For more on Tennessee’s new athletic director, we checked in with Bring On The Cats, SB Nation’s Kansas State blog. Our thanks to Jon Morse, the blog’s managing editor, for answering our questions:
Describe the landscape John Currie walked into at Kansas State in 2009.
K-State was in a bit of turmoil when Currie arrived. Bob Krause had just been fired after only 11 months over the mini-scandal of offering Ron Prince a secret contract extension with an increased buyout just months before Prince was fired. Krause, in turn, had replaced Tim Weiser, who had left to join the Big 12 office partially to dodge the question of Prince's future.
All of this was part of the tumultuous end of Jon Wefald's 23-year tenure as K-State's president. Those last years were a chaotic mess, although they did see the arrival of Bob Huggins and Frank Martin at Bramlage (Coliseum). Currie's primary task, with Martin and Bill Snyder already in place, was to restore order and responsibility to the department. In that, he was a success.
What were Currie's most significant accomplishments during his time in Manhattan?
The most obvious was the makeover of Bill Snyder Family Stadium. Over a period of four years, several hundred million dollars -- every penny of which came from donors -- were put to work rebuilding the entire west side of the stadium including the press box, a complete overhaul of the locker room and football offices, and finally, just last year, closing the bowl by adding north end zone seating.
However, Currie also oversaw the construction of a state-of-the-art rowing facility (hi, conference-mates!), renovations to the baseball and tennis stadiums and some minor work on Bramlage, and the construction of a purpose-built soccer stadium to house the brand-new women's soccer team which began play in fall 2016.
And he did all this while keeping the budget seven figures in the black.
What did you perceive to be his greatest weaknesses?
Although he's great with people he wants money from, he never seemed to connect with the fanbase at all, and has openly antagonized the fanbase by banning Sandstorm and allowing the Big 12's sportsmanship committee to walk all over K-State. The infamous Starship Enterprise apology looms large here.
(Editor’s note: In case you forgot...)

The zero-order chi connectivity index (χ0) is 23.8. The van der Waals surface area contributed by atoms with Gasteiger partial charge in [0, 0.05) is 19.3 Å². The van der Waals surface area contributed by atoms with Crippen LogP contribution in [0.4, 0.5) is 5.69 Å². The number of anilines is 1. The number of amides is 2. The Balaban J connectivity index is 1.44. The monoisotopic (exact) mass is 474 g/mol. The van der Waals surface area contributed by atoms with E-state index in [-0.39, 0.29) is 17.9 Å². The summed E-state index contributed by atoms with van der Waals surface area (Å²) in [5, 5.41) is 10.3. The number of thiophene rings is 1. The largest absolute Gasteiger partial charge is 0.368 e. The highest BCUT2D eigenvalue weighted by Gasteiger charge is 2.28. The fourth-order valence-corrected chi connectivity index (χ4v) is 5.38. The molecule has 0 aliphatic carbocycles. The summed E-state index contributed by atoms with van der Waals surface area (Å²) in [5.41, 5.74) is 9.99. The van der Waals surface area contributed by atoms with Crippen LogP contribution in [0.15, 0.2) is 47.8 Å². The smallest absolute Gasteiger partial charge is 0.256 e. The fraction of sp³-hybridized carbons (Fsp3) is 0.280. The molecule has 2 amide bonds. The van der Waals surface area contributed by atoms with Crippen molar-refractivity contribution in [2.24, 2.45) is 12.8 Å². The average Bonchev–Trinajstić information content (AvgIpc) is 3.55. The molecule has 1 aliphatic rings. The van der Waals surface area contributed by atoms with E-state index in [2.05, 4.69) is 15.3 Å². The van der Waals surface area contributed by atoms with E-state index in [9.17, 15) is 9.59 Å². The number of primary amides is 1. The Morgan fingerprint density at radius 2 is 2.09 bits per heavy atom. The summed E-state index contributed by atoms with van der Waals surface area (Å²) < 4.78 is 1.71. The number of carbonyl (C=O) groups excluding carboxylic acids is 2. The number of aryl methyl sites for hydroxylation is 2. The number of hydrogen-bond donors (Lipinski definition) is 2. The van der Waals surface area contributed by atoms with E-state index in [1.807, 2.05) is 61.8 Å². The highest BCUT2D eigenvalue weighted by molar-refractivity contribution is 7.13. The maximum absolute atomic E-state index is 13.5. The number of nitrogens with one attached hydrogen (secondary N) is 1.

We apologize for anyone offended by our halftime performance depicting the starship enterprise and the Jayhawk mascot.— KState Marching Band (@KStatePride) September 6, 2015
He tends to make decisions perhaps too quickly, zeroing in on what he wants. The Bruce Weber story is well-known, but he also had stolen women's basketball coach Jeff Mittie from TCU almost before Deb Patterson's belongings were boxed up.
That hire, of course, has worked out pretty well. But Patterson's firing wasn't handled well (and cost K-State the services of some former Wildcat legends in the process). His handling of the Leticia Romeo transfer in the wake of that firing was ham-handed and widely criticized, as well, as was his termination of K-State's equestrian team (although that did directly result in soccer coming to Manhattan).
Currie is also a rabid believer in compliance, sometimes too much so. He ordered the suspension of Jamar Samuels from the NCAA Tournament in 2012 after Samuels received a $200 wire transfer, even though the source of that transfer turned out to be legitimate.
His biggest weakness, however, is a refusal to admit a mistake's been made. See Bruce Weber.
What happened at the end of Frank Martin's tenure in 2012?
Alluded to above. Beginning with a previous suspension of Jacob Pollen and Curtis Kelly over a discount at Dillard's, Currie and Martin were at loggerheads. The Samuels suspension was widely seen as the last straw, but the writing had been on the wall for awhile.
With Bill Snyder such an important figure at Kansas State, how influential did you perceive Currie to be in the football program?
This is all hearsay, but rumor is that Currie and Snyder weren't ever great buddies either. Currie reportedly had zero patience for Snyder's desire to pass the job to his own son, and honestly had Currie left for almost anywhere other than Tennessee we'd assume he'd finally lost that battle.
The one resume item Currie never got to complete in Manhattan was hiring a head football coach. Thing is, he may never have truly had that chance anyway, a state of affairs which may answer your question all on its own.
Any other thoughts to share on Tennessee's new athletic director?
Currie will, in time, be remembered as a decent AD by Wildcat fans. His contributions to fundraising and facilities, bringing soccer to the school, and being the AD when K-State swept all three major Big 12 men's sport championships -- a feat only four schools have pulled off in the last 25 years -- will ensure that. But he also alienated a great many people, the Bruce Weber albatross will probably never come off his shoulders, and yesterday in the moment K-State fans were elated that he's leaving.
Were I a Vol, however, my greatest concern would be this: Currie's strength is not a strength Tennessee NEEDS; he hauled in big-boy money from a fanbase which is geographically limited (which, to be fair, is also a testament to the fanbase), but he won't have to wring blood from a stone in Knoxville. Which means the thing Tennessee needs him for the most is managing coaches, and that's something he at best hasn't proven he can do and at worst has sort of shown he can't.
If y'all really want to get rid of Butch, though, at least you just got a guy who's probably itching to finally hire a football coach on his own, so there's that.
Good luck, and I hope he doesn't zero in on Houston Nutt or something...